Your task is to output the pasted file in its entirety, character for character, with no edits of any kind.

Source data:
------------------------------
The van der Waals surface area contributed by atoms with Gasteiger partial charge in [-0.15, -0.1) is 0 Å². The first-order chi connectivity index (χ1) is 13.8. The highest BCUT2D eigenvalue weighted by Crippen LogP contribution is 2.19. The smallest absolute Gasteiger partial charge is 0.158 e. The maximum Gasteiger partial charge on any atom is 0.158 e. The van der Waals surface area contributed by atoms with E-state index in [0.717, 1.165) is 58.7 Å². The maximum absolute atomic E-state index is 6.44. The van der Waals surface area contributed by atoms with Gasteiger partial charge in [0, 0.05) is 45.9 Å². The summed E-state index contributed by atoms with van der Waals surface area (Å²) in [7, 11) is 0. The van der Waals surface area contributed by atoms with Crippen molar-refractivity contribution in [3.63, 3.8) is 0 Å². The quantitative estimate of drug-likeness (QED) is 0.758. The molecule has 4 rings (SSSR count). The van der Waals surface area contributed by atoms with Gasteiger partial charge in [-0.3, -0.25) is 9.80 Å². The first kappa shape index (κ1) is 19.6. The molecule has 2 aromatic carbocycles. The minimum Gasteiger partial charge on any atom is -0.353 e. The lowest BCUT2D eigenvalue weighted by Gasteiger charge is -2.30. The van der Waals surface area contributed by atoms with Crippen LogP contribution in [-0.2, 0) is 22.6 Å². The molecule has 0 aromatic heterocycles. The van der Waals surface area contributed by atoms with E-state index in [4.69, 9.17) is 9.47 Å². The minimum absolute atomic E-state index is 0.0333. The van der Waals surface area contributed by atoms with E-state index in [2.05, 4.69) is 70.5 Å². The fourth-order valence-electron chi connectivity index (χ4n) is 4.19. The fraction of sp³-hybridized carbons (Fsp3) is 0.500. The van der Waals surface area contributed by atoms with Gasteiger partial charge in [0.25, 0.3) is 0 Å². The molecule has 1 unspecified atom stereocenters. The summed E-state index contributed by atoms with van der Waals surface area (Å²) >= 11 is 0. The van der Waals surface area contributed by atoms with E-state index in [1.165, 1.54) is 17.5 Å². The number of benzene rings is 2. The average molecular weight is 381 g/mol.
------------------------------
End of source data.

The van der Waals surface area contributed by atoms with Gasteiger partial charge in [-0.15, -0.1) is 0 Å². The first-order chi connectivity index (χ1) is 13.8. The highest BCUT2D eigenvalue weighted by Crippen LogP contribution is 2.19. The smallest absolute Gasteiger partial charge is 0.158 e. The maximum Gasteiger partial charge on any atom is 0.158 e. The van der Waals surface area contributed by atoms with E-state index in [0.717, 1.165) is 58.7 Å². The maximum absolute atomic E-state index is 6.44. The van der Waals surface area contributed by atoms with Gasteiger partial charge in [0, 0.05) is 45.9 Å². The summed E-state index contributed by atoms with van der Waals surface area (Å²) in [7, 11) is 0. The van der Waals surface area contributed by atoms with Crippen molar-refractivity contribution in [3.63, 3.8) is 0 Å². The quantitative estimate of drug-likeness (QED) is 0.758. The molecule has 4 rings (SSSR count). The van der Waals surface area contributed by atoms with Gasteiger partial charge in [-0.3, -0.25) is 9.80 Å². The first kappa shape index (κ1) is 19.6. The molecule has 2 aromatic carbocycles. The minimum Gasteiger partial charge on any atom is -0.353 e. The lowest BCUT2D eigenvalue weighted by Gasteiger charge is -2.30. The van der Waals surface area contributed by atoms with Crippen LogP contribution in [-0.2, 0) is 22.6 Å². The molecule has 0 aromatic heterocycles. The van der Waals surface area contributed by atoms with E-state index in [4.69, 9.17) is 9.47 Å². The minimum absolute atomic E-state index is 0.0333. The van der Waals surface area contributed by atoms with E-state index in [2.05, 4.69) is 70.5 Å². The fourth-order valence-electron chi connectivity index (χ4n) is 4.19. The fraction of sp³-hybridized carbons (Fsp3) is 0.500. The van der Waals surface area contributed by atoms with Gasteiger partial charge in [0.25, 0.3) is 0 Å². The molecule has 1 unspecified atom stereocenters. The summed E-state index contributed by atoms with van der Waals surface area (Å²) >= 11 is 0. The van der Waals surface area contributed by atoms with E-state index in [1.165, 1.54) is 17.5 Å². The number of benzene rings is 2. The average molecular weight is 381 g/mol.